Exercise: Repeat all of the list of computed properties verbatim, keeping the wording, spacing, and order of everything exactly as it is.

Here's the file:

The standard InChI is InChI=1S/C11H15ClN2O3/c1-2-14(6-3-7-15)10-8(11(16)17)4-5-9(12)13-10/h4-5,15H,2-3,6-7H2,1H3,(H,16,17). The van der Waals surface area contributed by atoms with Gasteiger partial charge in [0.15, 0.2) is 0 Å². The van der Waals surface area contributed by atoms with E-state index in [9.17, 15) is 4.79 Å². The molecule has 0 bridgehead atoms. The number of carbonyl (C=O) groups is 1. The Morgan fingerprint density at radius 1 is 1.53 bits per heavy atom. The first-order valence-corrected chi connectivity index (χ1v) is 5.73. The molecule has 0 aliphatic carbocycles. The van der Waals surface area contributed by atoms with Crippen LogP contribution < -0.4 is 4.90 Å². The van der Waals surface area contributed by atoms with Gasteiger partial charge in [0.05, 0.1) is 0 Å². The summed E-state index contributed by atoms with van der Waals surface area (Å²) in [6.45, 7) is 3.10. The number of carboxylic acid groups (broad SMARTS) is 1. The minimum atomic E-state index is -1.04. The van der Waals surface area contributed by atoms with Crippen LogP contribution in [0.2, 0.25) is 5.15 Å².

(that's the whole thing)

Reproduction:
The standard InChI is InChI=1S/C11H15ClN2O3/c1-2-14(6-3-7-15)10-8(11(16)17)4-5-9(12)13-10/h4-5,15H,2-3,6-7H2,1H3,(H,16,17). The van der Waals surface area contributed by atoms with Gasteiger partial charge in [0.15, 0.2) is 0 Å². The van der Waals surface area contributed by atoms with E-state index in [9.17, 15) is 4.79 Å². The molecule has 0 bridgehead atoms. The number of carbonyl (C=O) groups is 1. The Morgan fingerprint density at radius 1 is 1.53 bits per heavy atom. The first-order valence-corrected chi connectivity index (χ1v) is 5.73. The molecule has 0 aliphatic carbocycles. The van der Waals surface area contributed by atoms with Crippen LogP contribution < -0.4 is 4.90 Å². The van der Waals surface area contributed by atoms with Gasteiger partial charge in [0.05, 0.1) is 0 Å². The summed E-state index contributed by atoms with van der Waals surface area (Å²) in [6.45, 7) is 3.10. The number of carboxylic acid groups (broad SMARTS) is 1. The minimum atomic E-state index is -1.04. The van der Waals surface area contributed by atoms with Crippen LogP contribution in [0.2, 0.25) is 5.15 Å².